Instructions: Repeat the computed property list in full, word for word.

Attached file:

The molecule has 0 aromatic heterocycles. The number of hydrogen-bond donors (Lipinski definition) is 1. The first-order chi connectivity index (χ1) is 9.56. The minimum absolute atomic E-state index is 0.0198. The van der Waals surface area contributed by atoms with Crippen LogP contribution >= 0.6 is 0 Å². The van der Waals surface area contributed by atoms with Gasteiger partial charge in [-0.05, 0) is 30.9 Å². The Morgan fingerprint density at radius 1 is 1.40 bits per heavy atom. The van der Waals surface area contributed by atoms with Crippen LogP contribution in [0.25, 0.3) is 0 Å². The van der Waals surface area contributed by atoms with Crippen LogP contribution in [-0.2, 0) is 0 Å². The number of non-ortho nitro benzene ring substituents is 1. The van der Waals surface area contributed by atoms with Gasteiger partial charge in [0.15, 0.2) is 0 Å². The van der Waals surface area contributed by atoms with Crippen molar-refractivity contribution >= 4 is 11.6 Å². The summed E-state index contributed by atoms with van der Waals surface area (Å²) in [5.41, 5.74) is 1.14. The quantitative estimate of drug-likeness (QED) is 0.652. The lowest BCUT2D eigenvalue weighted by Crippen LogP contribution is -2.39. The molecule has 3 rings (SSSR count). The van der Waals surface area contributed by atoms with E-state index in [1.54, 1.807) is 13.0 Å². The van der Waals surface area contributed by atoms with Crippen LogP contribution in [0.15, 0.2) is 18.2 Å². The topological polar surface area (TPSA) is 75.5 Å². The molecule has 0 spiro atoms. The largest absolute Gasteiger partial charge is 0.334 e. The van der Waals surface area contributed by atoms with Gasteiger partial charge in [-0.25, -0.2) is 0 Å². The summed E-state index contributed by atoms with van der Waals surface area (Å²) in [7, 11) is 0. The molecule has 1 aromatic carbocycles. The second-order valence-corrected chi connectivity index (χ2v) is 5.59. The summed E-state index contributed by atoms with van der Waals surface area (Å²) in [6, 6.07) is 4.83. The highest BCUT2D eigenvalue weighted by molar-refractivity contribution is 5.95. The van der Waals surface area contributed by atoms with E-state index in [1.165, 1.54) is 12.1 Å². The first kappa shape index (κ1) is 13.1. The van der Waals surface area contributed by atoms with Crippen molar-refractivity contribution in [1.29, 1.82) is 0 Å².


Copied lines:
The molecule has 0 aromatic heterocycles. The number of hydrogen-bond donors (Lipinski definition) is 1. The first-order chi connectivity index (χ1) is 9.56. The minimum absolute atomic E-state index is 0.0198. The van der Waals surface area contributed by atoms with Crippen LogP contribution >= 0.6 is 0 Å². The van der Waals surface area contributed by atoms with Gasteiger partial charge in [-0.05, 0) is 30.9 Å². The Morgan fingerprint density at radius 1 is 1.40 bits per heavy atom. The van der Waals surface area contributed by atoms with Crippen LogP contribution in [0.25, 0.3) is 0 Å². The van der Waals surface area contributed by atoms with Crippen LogP contribution in [-0.2, 0) is 0 Å². The number of non-ortho nitro benzene ring substituents is 1. The van der Waals surface area contributed by atoms with Gasteiger partial charge in [0.15, 0.2) is 0 Å². The van der Waals surface area contributed by atoms with Crippen molar-refractivity contribution >= 4 is 11.6 Å². The summed E-state index contributed by atoms with van der Waals surface area (Å²) in [5.41, 5.74) is 1.14. The quantitative estimate of drug-likeness (QED) is 0.652. The lowest BCUT2D eigenvalue weighted by Crippen LogP contribution is -2.39. The molecule has 3 rings (SSSR count). The van der Waals surface area contributed by atoms with E-state index in [1.54, 1.807) is 13.0 Å². The van der Waals surface area contributed by atoms with Crippen LogP contribution in [0.15, 0.2) is 18.2 Å². The topological polar surface area (TPSA) is 75.5 Å². The molecule has 0 spiro atoms. The largest absolute Gasteiger partial charge is 0.334 e. The van der Waals surface area contributed by atoms with Gasteiger partial charge in [-0.25, -0.2) is 0 Å². The summed E-state index contributed by atoms with van der Waals surface area (Å²) in [7, 11) is 0. The molecule has 1 aromatic carbocycles. The second-order valence-corrected chi connectivity index (χ2v) is 5.59. The summed E-state index contributed by atoms with van der Waals surface area (Å²) in [6, 6.07) is 4.83. The highest BCUT2D eigenvalue weighted by molar-refractivity contribution is 5.95. The van der Waals surface area contributed by atoms with E-state index in [1.165, 1.54) is 12.1 Å². The first kappa shape index (κ1) is 13.1. The van der Waals surface area contributed by atoms with Crippen molar-refractivity contribution in [1.29, 1.82) is 0 Å².